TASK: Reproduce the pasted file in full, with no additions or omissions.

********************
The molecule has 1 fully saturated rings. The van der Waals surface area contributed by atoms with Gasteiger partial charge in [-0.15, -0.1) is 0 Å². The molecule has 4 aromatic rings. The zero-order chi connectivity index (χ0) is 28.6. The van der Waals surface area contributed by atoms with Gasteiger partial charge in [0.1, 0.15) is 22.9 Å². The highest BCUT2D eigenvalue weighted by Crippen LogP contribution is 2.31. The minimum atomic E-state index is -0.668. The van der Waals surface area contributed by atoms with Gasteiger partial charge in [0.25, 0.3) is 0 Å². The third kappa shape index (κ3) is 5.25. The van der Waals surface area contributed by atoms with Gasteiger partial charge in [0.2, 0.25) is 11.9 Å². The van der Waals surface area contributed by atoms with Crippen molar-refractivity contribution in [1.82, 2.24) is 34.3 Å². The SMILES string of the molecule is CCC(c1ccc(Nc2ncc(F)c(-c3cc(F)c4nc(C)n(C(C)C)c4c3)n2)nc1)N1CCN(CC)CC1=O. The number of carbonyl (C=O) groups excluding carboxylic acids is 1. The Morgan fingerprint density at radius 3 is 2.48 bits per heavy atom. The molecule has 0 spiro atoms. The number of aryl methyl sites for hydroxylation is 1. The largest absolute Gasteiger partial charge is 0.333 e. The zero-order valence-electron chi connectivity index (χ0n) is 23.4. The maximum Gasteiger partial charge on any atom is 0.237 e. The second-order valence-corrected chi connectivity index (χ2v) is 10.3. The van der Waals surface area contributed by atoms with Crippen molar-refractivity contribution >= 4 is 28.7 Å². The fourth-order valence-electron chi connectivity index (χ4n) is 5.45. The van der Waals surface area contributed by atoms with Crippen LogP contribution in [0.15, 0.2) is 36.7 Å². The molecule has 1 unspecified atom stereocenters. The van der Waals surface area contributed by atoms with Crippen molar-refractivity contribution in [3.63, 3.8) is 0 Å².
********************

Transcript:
The molecule has 1 fully saturated rings. The van der Waals surface area contributed by atoms with Gasteiger partial charge in [-0.15, -0.1) is 0 Å². The molecule has 4 aromatic rings. The zero-order chi connectivity index (χ0) is 28.6. The van der Waals surface area contributed by atoms with Gasteiger partial charge in [0.1, 0.15) is 22.9 Å². The highest BCUT2D eigenvalue weighted by Crippen LogP contribution is 2.31. The minimum atomic E-state index is -0.668. The van der Waals surface area contributed by atoms with Gasteiger partial charge in [0.25, 0.3) is 0 Å². The third kappa shape index (κ3) is 5.25. The van der Waals surface area contributed by atoms with Gasteiger partial charge in [0.2, 0.25) is 11.9 Å². The van der Waals surface area contributed by atoms with Crippen molar-refractivity contribution in [1.82, 2.24) is 34.3 Å². The SMILES string of the molecule is CCC(c1ccc(Nc2ncc(F)c(-c3cc(F)c4nc(C)n(C(C)C)c4c3)n2)nc1)N1CCN(CC)CC1=O. The number of carbonyl (C=O) groups excluding carboxylic acids is 1. The Morgan fingerprint density at radius 3 is 2.48 bits per heavy atom. The molecule has 0 spiro atoms. The number of aryl methyl sites for hydroxylation is 1. The largest absolute Gasteiger partial charge is 0.333 e. The zero-order valence-electron chi connectivity index (χ0n) is 23.4. The maximum Gasteiger partial charge on any atom is 0.237 e. The second-order valence-corrected chi connectivity index (χ2v) is 10.3. The van der Waals surface area contributed by atoms with Crippen molar-refractivity contribution >= 4 is 28.7 Å². The fourth-order valence-electron chi connectivity index (χ4n) is 5.45. The van der Waals surface area contributed by atoms with Crippen LogP contribution in [0.15, 0.2) is 36.7 Å². The molecule has 1 unspecified atom stereocenters. The van der Waals surface area contributed by atoms with Crippen molar-refractivity contribution in [3.63, 3.8) is 0 Å².